SFX and in-panel text are translated and overlaid, as is the standard practice with VIZ’s Shonen Jump titles. There aren't very many SFX in this title, but the overlay job is still good. The translation reads smoothly, with no noticeable errors or obvious localizations. Occasionally the text does suffer from misalignment but it never extends past the bubbles.

Contents:(please note the following may contain spoilers)
Under bribery of apples, Ryuk confirms Light’s suspicion that his home is under L’s surveillance, and there are 64 cameras in his room alone! However, thanks to his careful planning, Light manages to keep up his diligent student act in front of the cameras while still committing acts as Kira. After several days with no clear proof, L allows the cameras to be removed, but he isn't ready to clear the Yagami and Kitamura families yet. L realizes with dismay that if one of the observed were Kira, then they've become so used to killing that they showed no signs of it on tape. This forces him to consider taking drastic measures. In particular he seems considerably focused on Light, as he is extremely intelligent and altogether too perfect.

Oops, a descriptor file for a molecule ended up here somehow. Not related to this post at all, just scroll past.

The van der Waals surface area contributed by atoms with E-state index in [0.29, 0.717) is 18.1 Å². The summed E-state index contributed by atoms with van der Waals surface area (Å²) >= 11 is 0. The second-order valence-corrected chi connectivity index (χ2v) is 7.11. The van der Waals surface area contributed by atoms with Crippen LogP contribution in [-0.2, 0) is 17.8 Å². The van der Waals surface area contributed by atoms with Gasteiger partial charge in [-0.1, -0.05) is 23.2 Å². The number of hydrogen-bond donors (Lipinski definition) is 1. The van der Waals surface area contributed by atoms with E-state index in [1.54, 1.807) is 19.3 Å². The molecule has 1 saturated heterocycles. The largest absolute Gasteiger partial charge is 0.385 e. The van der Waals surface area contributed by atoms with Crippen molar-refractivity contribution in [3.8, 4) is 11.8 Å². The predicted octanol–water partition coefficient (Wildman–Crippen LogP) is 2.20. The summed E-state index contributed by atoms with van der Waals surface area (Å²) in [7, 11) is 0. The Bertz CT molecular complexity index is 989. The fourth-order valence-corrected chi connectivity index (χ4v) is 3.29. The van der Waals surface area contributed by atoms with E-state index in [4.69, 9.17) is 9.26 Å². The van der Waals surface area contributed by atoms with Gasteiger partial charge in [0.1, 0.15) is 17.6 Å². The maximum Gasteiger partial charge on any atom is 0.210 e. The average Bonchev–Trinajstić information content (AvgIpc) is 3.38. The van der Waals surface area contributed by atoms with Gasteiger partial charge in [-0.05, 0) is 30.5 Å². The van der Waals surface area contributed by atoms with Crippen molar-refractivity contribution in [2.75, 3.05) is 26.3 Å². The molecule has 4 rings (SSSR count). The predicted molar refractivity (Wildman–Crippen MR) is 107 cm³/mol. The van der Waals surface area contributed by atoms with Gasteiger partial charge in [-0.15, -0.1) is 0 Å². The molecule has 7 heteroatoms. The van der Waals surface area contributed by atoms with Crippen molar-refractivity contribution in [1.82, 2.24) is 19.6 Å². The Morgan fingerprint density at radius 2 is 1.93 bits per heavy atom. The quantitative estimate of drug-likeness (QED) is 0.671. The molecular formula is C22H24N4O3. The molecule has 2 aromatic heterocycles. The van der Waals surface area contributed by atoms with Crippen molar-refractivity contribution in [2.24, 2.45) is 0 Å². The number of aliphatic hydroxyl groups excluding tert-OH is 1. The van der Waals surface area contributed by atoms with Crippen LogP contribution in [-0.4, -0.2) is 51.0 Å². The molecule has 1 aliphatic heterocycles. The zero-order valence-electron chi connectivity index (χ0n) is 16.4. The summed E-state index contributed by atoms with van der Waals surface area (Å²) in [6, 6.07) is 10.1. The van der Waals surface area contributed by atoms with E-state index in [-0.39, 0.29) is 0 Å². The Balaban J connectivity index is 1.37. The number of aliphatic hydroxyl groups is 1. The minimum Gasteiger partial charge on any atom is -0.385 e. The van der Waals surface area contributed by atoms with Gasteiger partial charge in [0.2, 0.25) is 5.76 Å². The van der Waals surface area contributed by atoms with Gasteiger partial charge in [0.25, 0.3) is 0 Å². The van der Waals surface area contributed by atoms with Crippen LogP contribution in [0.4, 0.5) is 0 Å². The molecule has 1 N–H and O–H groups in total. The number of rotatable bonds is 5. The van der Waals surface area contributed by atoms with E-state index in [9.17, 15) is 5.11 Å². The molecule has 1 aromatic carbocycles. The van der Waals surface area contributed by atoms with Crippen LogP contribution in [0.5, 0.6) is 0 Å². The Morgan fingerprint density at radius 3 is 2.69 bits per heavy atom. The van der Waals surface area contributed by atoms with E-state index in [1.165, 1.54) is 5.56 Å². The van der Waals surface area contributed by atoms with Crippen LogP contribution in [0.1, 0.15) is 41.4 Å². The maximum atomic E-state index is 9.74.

Under the pseudonym matching that of a pop idol, L shadows Light at his college entrance exams. After both are admitted to the university with identical top scores L approaches Light and confesses his identity as L. Revealing himself and expressing his desire to have Light help solve the Kira case is the first of many moves intended to rattle Light into blowing his cover. In doing so L also assures himself relative immunity, for if he wound up dead Light would be exposed as Kira. However, while Light is aware of having lost this battle he realizes that such a desperate move only proves that L does not have any solid evidence -- the war is still waging, now only one-on-one, and Light is delighted at the prospect.

The two play a game of tennis under the pretext of getting to know one another as friends, but more than a court sport is being played. Afterwards L admits to Light that he suspects him of being Kira but might also like him to join the task force. This move once again puts L one step ahead of Light, but determined to regain some ground, Light has a few questions and demands of his own. Before the two can finish their mental jockeying, they receive some shocking news: Light's father has had a heart attack!